Bank of England’s Haldane warns inflation “tiger” is prowling



Bank of England's Haldane warns inflation "tiger" is prowling 1

By Andy Bruce

LONDON (Reuters) – Bank of England Chief Economist Andy Haldane warned on Friday that an inflationary “tiger” had woken up and could prove difficult to tame as the economy recovers from the COVID-19 pandemic, adding that central banks may need to respond.

In a clear break from other members of the Monetary Policy Committee who are more relaxed about the outlook for inflation, Haldane called inflation a “tiger (that) has been stirred by the extraordinary events and policy actions of the past 12 months”.

“People are right to caution about the risks of central banks acting too conservatively by tightening policy prematurely,” Haldane said in a speech published online.

“But, for me, the greater risk at present is of central bank complacency allowing the inflationary (big) cat out of the bag.”

Haldane’s comments prompted British government bond prices to fall and sterling to rise as he warned that investors may not be adequately positioned for the risk of higher inflation.

“There is a tangible risk inflation proves more difficult to tame, requiring monetary policymakers to act more assertively than is currently priced into financial markets,” Haldane said.

(Editing by David Milliken)

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BOJ to highlight climate risks as key theme of bank tests this year – sources



BOJ to highlight climate risks as key theme of bank tests this year - sources 2

By Leika Kihara and Takahiko Wada

TOKYO (Reuters) – The Bank of Japan will for the first time highlight climate change risks as among key themes in its bank examinations this year, sources said, joining major peers moving to gain research clout on the effects of global warming.

In guidelines on the examinations due next month, the BOJ will clarify its readiness to coordinate with Japan’s banking regulator in analysing the impact of climate risks on financial institutions, said three sources familiar with the matter.

The central bank will also beef up cooperation with the regulator, the Financial Services Agency (FSA), in studying European examples and specific ways to measure financial risks associated with climate change, they said.

The moves are part of Japan’s efforts to follow in the footsteps of an increasing number of countries working on or considering stress-testing financial institutions on climate risks.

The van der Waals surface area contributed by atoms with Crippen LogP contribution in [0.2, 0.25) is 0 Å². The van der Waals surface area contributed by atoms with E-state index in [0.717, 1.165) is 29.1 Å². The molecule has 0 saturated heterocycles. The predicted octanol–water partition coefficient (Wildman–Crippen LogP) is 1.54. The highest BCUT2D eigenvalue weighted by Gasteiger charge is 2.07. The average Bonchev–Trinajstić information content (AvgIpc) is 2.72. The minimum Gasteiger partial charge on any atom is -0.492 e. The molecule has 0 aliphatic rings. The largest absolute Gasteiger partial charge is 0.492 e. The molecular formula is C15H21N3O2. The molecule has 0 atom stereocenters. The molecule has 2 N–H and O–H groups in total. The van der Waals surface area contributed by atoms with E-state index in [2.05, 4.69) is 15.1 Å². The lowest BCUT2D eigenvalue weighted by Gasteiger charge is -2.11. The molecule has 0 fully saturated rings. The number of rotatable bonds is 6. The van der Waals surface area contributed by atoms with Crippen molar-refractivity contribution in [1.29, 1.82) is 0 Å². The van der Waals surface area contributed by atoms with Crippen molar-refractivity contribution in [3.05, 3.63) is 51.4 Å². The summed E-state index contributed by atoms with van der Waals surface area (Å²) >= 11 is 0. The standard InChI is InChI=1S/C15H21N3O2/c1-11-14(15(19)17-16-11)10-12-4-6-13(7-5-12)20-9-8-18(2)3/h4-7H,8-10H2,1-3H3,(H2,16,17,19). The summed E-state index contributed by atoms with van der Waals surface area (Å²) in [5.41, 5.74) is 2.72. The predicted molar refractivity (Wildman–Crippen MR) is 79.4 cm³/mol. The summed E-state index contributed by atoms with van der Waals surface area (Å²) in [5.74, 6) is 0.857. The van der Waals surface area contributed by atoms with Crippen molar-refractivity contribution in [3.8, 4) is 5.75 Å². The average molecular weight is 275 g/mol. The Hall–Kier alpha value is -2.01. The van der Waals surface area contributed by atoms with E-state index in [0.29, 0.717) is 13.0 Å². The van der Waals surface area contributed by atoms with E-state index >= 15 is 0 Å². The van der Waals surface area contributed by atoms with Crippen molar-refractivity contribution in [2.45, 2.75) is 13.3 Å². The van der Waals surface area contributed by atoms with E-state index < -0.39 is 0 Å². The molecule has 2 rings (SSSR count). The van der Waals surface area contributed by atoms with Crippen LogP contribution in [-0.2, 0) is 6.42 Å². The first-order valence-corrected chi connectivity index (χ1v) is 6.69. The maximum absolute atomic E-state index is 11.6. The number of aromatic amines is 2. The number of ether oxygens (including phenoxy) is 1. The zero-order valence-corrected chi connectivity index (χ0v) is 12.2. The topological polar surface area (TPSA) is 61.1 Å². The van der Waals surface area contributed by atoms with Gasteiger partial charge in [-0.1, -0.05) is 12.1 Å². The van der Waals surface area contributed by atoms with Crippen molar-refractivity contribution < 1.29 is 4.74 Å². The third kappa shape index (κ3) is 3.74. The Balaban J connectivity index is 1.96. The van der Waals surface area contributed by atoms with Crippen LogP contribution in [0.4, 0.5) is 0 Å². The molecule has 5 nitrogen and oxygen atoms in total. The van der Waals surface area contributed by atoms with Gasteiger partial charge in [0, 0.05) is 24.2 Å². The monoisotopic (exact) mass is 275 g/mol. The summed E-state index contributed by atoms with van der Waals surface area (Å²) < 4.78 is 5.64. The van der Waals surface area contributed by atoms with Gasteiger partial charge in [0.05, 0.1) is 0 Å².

“For the BOJ, green QE is still off the radar. The more approachable and near-term focus is to assess climate change risks on the financial system,” one of the sources said, a view echoed by two other sources.

“Climate change is a key theme for the BOJ this year,” another source said, adding that stress-testing climate risks on financial institutions is “not imminent, but something Japan needs to aim for in the future.”

The BOJ conducts hearing and on-site monitoring in voluntary examinations on financial institutions. But it does not have regulatory authority, which falls under the FSA. Neither the BOJ nor the FSA stress-tests banks on climate risks.

Officials of the two institutions have been discussing climate change as among topics that could affect Japan’s banking system. But progress toward stress-testing financial institutions has been slow because of a lack of data and models.

The BOJ began to gear up efforts on climate change after Prime Minister Yoshihide Suga last year pledged to make “green” investment a key pillar of his growth strategy.

The Biden administration’s focus on battling climate change, and the Federal Reserve’s decision in December to join an international central banks’ group focused on climate risks, also prodded the BOJ to engage more, the sources said.

But actual roll-out of stress tests will take at least another year as policymakers work out guidelines and details, including whether they will ask banks to conduct a “self-assessment,” the sources said.

(Reporting by Leika Kihara and Takahiko Wada. Editing by Gerry Doyle; Editing by Chang-Ran Kim)

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ECB watching yield surge but not controlling curve: Lane



ECB watching yield surge but not controlling curve: Lane 3

FRANKFURT (Reuters) – The European Central Bank is monitoring the recent surge in government bond borrowing costs but will not try to control the yield curve, ECB chief economist Philip Lane told a Spanish newspaper on Friday.

Yields have soared, particularly over the past week, partly driven by rising U.S. Treasury yields. Verbal intervention by key ECB officials, including ECB chief Christine Lagarde, has failed to stem the rally.

“At this stage, an excessive tightening in yields would be inconsistent with fighting the pandemic shock to the inflation path,” Lane said in an interview with Expansión.

“But at the same time, it is crystal clear that we are not engaged in yield curve control, in the sense that we want to keep a particular yield constant,” he added.

Ten-year Bund yields, a key benchmark for the 19-country euro zone, now yield -0.223%, up from around -0.60% at the start of the year.

Lane added that while inflation is indeed rebounding, the increase was not yet what the ECB was looking for after a decade of undershooting its target.

“What we’re seeing now is not a significant and persistent change in the path of inflation,” he said, arguing that price growth was still too low and required ECB stimulus.

Lane predicted that the bloc would start rebounding from its pandemic-induced slump already in the second quarter and the impact of the current lockdowns would be less severe than a year ago.

(Reporting by Balazs Koranyi; Editing by Shri Navaratnam and Ana Nicolaci da Costa)